Extensions in Firefox 72

After the holiday break we are back with a slightly belated update on extensions in Firefox 72. Firefox releases are changing to a four week cycle, so you may notice these posts getting a bit shorter. Nevertheless, I am excited about the changes that have made it into Firefox 72.

Welcome to the (network) party

Firefox determines if a network request is considered third party and will now expose this information in the webRequest listeners, as well as the proxy onRequest listener. You will see a new thirdParty property. This information can be used by content blockers as an additional factor to determine if a request needs to be blocked.

Doubling down on security

On the road to Manifest v3, we also recently announced the possibility to test our new content security policy for content scripts. The linked blog post will fill you in on all the information you need to determine if this change will affect you.

More click metadata for browser- and pageActions

If your add-on has a browserAction or pageAction button, you can now provide additional ways for users to interact with them. We’ve added metadata information to the onClicked listener, specifically the keyboard modifier that was active and a way to differentiate between a left click or a middle click. When making use of these features in your add-on, keep in mind that not all users are accustomed to using keyboard modifiers or different mouse buttons when clicking on icons. You may need to guide your users through the new feature, or consider it a power-user feature.

Changing storage.local using the developer tools

In Firefox 70 we reported that the storage inspector will be able to show keys from browser.storage.local. Initially the data was read-only, but since Firefox 72 we also have limited write support. We hope this will allow you to better debug your add-ons.


  • The captivePortal API now provides access to the canonicalURL property. This URL is requested to detect the captive portal state and defaults to http://detectportal.firefox.com/success.txt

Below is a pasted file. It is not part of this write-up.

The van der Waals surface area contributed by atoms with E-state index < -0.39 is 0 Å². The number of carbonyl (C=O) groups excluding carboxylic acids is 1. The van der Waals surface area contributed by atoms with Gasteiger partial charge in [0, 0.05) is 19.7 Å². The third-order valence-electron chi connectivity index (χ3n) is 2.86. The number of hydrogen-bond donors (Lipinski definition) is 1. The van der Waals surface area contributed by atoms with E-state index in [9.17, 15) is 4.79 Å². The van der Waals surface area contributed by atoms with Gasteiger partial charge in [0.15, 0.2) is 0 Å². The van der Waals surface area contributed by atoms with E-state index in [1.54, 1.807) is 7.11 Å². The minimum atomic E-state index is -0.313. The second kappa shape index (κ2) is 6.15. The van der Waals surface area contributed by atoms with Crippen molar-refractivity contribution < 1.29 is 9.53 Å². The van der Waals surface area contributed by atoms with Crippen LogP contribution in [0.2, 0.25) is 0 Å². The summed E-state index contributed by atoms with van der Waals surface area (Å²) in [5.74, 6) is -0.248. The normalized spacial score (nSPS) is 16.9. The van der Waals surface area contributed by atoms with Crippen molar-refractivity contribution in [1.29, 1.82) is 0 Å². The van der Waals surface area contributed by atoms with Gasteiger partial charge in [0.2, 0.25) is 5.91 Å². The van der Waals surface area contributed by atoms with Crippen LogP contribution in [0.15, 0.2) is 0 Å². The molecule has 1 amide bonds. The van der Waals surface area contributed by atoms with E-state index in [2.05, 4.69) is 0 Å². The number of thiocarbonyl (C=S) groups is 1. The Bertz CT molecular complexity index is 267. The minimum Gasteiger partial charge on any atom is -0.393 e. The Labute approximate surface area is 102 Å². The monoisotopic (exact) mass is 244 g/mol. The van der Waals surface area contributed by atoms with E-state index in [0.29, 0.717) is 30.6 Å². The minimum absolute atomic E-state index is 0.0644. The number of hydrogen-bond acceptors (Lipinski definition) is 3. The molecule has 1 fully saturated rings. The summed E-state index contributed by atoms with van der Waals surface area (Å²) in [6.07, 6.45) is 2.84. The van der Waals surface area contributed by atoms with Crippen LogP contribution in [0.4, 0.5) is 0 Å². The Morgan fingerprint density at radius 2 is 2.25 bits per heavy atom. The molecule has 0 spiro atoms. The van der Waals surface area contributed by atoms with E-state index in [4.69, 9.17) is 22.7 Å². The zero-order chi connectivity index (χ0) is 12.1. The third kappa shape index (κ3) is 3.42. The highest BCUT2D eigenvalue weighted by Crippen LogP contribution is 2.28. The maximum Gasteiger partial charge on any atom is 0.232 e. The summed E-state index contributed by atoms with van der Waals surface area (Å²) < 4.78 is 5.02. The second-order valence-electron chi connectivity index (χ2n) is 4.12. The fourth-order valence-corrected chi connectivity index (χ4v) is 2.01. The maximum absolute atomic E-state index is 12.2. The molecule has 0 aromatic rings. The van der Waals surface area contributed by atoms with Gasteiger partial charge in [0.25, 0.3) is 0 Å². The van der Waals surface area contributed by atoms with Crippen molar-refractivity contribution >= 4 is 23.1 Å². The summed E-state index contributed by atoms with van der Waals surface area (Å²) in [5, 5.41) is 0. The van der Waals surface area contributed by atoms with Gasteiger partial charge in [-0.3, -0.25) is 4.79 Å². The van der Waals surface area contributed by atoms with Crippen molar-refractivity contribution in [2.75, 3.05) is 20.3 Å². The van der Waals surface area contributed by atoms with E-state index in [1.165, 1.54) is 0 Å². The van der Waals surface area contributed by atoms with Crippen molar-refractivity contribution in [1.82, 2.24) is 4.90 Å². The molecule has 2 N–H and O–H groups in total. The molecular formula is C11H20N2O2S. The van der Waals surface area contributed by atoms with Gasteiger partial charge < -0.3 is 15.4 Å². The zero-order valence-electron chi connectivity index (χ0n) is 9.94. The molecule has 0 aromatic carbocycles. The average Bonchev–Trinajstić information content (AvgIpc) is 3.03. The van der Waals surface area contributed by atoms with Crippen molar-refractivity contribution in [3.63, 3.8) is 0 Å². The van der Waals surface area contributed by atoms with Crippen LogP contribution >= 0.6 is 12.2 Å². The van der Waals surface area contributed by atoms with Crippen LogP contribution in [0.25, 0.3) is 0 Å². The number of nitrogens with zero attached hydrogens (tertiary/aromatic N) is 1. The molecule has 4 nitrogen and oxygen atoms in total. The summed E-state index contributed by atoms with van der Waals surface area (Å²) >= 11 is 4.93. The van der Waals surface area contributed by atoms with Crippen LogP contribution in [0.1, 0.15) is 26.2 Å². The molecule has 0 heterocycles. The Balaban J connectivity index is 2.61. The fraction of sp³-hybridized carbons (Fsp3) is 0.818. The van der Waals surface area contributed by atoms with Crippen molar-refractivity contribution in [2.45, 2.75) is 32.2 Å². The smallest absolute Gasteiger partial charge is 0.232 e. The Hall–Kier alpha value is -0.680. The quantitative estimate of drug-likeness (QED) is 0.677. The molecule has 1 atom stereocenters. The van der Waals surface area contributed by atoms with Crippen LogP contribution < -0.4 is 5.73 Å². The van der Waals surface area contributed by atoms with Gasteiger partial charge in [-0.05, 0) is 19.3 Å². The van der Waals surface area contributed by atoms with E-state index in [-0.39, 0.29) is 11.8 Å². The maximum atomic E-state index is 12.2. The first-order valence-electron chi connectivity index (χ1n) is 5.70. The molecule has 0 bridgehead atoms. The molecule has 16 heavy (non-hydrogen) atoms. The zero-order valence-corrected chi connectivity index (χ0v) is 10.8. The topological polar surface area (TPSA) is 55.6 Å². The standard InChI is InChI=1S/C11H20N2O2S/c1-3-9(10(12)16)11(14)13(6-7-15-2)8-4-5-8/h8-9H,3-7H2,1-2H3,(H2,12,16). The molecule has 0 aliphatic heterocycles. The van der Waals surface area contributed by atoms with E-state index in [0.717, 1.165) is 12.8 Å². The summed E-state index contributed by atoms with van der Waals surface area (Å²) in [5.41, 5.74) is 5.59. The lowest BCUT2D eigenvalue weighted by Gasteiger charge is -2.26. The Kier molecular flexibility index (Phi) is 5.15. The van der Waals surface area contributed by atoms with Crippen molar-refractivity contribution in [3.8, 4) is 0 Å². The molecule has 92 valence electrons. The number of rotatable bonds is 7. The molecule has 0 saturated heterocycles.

• The browserSettings API now supports the onChange listener, allowing you to react accordingly if browser features have changed.
  • Extension files with the .mjs extension, commonly used with ES6 modules, will now correctly load. You may come across this when using script tags, for example.

A shout out goes to contributors Mélanie Chauvel, Trishul Goel, Myeongjun Go, Graham McKnight and Tom Schuster for fixing bugs in this version of Firefox. Also we’ve received a patch from James Jahns from the MSU Capstone project. I would also like to thank the numerous staff members from different corners of Mozilla who have helped to make extensions in Firefox 72 a success. Kudos to all of you!

6 comments on “Extensions in Firefox 72”

  1. Anton Bershanskiy wrote on

    > Initially the data was read-only, but since Firefox 72 we also have limited write support.

    “limited write support” is probably supposed to be “implemented write support”.

  2. FF User wrote on


    Please could you provide me more informations about this “Firefox determines if a network request is considered third party…”.
    My question is if I load page on domain1.com and if that page have iframe to domain2.com/somescript, will this iframe will be blocked somehow?
    I ask this question because of this part “This information can be used by content blockers as an additional factor to determine if a request needs to be blocked”.


  3. John B wrote on

    “limited write support” is probably supposed to mean just that. You can’t write everywhere, so it’s limited.

  4. Dechoal Marie Quiroz-Montano wrote on


    May I get an add-on through my tools bar in menu options please?There are options from another website I am linking Fire Fox with and these are the instructions.

    1.On the Tools menu, select Options; click the Content icon
    2.Check the “Block pop-up windows” box, then the Exceptions button

  5. Vance Balacek wrote on

    How do I set up my extensions so that they show up on the desktop? Such as Lastpass?

    1. Caitlin Neiman wrote on

      Hi Vance, you’ll need to check with the developers of your favorite extensions to see if they have a desktop application version available. 🙂 It looks like you can download Lastpass for Desktop from their website: https://lastpass.com/